Many wildlife species reside in sensitive habitats that make detection and monitoring difficult. For waterfowl, measuring brood production can serve as an early indicator of habitat quality and provide important insight into understanding overall ecosystem drivers. Early and comprehensive detection of duckling production and brood counts can inform recreational hunting, ecosystem function, and community composition.
Accurate maps of seasonal habitat for greater sage-grouse (Centrocercus urophasianus) across broad extents are of paramount importance to conservation efforts in sagebrush ecosystems across the Great Basin, particularly for habitat assessments and mitigation efforts. However, the ability to model sage-grouse habitat at fine spatial scales necessary for microhabitat assessment is constrained by the spatial and spectral resolution of most remotely sensed measurements of vegetation composition.
Biological soil crusts (biocrusts) are diverse communities of organisms including lichen, moss, and cyanobacteria that live on soil surfaces in dryland environments around the world. Although biocrusts are estimated to make up 12% of the planet’s terrestrial surface and play critical roles in water and carbon cycling, there is great uncertainty related to their distribution, function, and response to change.
Recent catastrophic wildfires in the western United States have led to loss of life and property and burned through some of the most iconic landscapes in the National Park Service (NPS).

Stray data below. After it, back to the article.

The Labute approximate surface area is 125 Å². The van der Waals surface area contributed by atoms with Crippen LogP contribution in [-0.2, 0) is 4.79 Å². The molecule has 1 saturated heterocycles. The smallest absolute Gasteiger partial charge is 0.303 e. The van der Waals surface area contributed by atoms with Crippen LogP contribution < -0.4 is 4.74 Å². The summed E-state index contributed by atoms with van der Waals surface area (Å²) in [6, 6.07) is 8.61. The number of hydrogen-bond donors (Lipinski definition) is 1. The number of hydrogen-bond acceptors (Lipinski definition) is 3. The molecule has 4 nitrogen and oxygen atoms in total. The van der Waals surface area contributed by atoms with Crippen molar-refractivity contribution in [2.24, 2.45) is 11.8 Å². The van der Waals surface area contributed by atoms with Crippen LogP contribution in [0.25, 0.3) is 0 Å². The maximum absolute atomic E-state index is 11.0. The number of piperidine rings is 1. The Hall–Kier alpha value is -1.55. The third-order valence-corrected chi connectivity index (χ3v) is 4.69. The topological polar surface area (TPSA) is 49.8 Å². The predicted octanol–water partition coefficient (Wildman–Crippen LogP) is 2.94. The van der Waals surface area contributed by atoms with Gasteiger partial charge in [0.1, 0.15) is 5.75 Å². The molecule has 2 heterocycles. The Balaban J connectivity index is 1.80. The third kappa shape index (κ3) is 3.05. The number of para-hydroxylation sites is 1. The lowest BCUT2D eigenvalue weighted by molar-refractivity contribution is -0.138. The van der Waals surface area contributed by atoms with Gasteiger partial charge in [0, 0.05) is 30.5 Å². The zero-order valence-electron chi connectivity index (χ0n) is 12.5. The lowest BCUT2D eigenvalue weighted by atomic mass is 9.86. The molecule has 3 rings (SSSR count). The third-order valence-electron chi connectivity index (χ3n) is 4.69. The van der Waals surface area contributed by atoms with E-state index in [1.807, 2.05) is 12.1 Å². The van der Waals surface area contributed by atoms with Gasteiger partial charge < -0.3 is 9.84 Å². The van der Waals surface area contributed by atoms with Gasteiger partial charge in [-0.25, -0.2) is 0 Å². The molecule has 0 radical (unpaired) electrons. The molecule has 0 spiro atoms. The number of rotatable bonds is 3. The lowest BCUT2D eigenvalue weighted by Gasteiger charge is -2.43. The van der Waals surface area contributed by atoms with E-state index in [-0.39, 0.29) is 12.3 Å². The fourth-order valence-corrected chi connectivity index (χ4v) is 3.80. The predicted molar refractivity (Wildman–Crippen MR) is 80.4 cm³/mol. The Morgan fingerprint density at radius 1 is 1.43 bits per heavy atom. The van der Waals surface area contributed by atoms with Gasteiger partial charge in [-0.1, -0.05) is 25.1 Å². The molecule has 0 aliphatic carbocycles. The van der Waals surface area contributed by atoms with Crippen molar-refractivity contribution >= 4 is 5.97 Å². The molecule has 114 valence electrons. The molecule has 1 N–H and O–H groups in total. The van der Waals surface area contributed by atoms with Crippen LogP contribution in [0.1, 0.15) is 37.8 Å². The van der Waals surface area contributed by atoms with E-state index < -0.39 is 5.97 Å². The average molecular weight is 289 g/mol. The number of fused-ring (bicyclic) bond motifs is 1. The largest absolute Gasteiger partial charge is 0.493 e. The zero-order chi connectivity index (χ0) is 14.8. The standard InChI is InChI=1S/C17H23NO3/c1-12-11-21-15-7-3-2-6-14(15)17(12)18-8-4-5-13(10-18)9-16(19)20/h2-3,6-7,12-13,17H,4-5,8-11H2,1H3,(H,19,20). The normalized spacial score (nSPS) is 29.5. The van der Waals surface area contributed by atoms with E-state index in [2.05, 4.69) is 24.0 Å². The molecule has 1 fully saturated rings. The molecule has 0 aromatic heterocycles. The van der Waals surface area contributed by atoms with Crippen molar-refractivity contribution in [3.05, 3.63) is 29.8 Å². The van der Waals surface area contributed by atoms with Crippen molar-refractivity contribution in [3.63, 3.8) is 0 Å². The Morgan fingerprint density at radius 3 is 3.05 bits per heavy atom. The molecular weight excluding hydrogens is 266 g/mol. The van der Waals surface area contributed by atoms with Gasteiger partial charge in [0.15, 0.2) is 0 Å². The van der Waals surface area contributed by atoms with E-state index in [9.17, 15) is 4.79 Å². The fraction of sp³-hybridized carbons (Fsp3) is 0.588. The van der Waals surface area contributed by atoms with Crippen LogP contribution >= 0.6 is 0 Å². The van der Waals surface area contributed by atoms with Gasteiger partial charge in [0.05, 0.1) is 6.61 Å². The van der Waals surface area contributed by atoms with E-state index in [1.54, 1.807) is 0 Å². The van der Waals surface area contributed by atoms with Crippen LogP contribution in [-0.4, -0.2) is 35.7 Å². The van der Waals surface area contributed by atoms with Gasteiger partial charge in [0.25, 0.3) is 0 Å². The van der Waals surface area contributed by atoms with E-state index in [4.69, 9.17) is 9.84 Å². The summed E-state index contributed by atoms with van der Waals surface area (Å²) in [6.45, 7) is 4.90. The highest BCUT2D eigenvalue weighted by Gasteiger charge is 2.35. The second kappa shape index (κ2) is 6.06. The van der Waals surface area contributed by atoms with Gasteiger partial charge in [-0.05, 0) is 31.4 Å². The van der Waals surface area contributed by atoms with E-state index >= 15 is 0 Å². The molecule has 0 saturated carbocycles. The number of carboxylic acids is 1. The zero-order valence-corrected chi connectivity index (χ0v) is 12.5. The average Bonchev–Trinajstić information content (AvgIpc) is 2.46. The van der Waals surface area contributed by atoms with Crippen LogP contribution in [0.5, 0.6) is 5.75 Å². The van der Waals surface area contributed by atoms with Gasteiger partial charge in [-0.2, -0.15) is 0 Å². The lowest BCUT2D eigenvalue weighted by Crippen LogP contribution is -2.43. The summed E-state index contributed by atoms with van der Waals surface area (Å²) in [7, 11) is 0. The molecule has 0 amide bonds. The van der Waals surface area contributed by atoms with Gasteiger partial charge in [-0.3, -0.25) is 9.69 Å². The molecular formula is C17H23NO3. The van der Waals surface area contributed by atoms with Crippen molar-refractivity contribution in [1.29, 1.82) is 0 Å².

The Nation’s coastlines are highly dynamic ecosystems that can change drastically in response to storms, high water levels, and sea-level rise. These changes can put habitats, lives, and infrastructure at risk. The U.S. Geological Survey (USGS) has the expertise and capabilities to measure these coastlines and predict where and when coastal change may occur, but updated coastal elevation data are needed to keep these forecasts as accurate as possible.
Coastal wetlands and estuaries are critical ecosystems that serve as the bridge between land and sea, provide habitat for numerous species of fish and wildlife, and offer protection from storms and waves for inland communities. When these environments evolve naturally, they can adapt to rising sea levels by retreating landward, and fish and wildlife follow suit.
Twenty years ago, ecological studies were often limited by the number of times biologists could find (relocate) their study animals. With the advent and now widespread use of Global Positioning System (GPS)collars, tracking the animals is no longer a primary concern.
During late summer and autumn, Pacific walruses are resting on shore north of the Bering Strait more often and in larger numbers in both the United States and Russia. Historically, walruses rested primarily on floating sea ice over their offshore foraging grounds in this region, but climate warming has reduced availability of sea ice. With greater numbers of walruses gathering on shore, USGS scientists an
Many wildlife species reside in sensitive habitats that make detection and monitoring difficult. For waterfowl, measuring brood production can serve as an early indicator of habitat quality and provide important insight into understanding overall ecosystem drivers.
Conventional, field-based streamflow monitoring in remote, inaccessible locations such as Alaska poses logistical challenges and make remote sensing an appealing alternative means of collecting hydrologic data.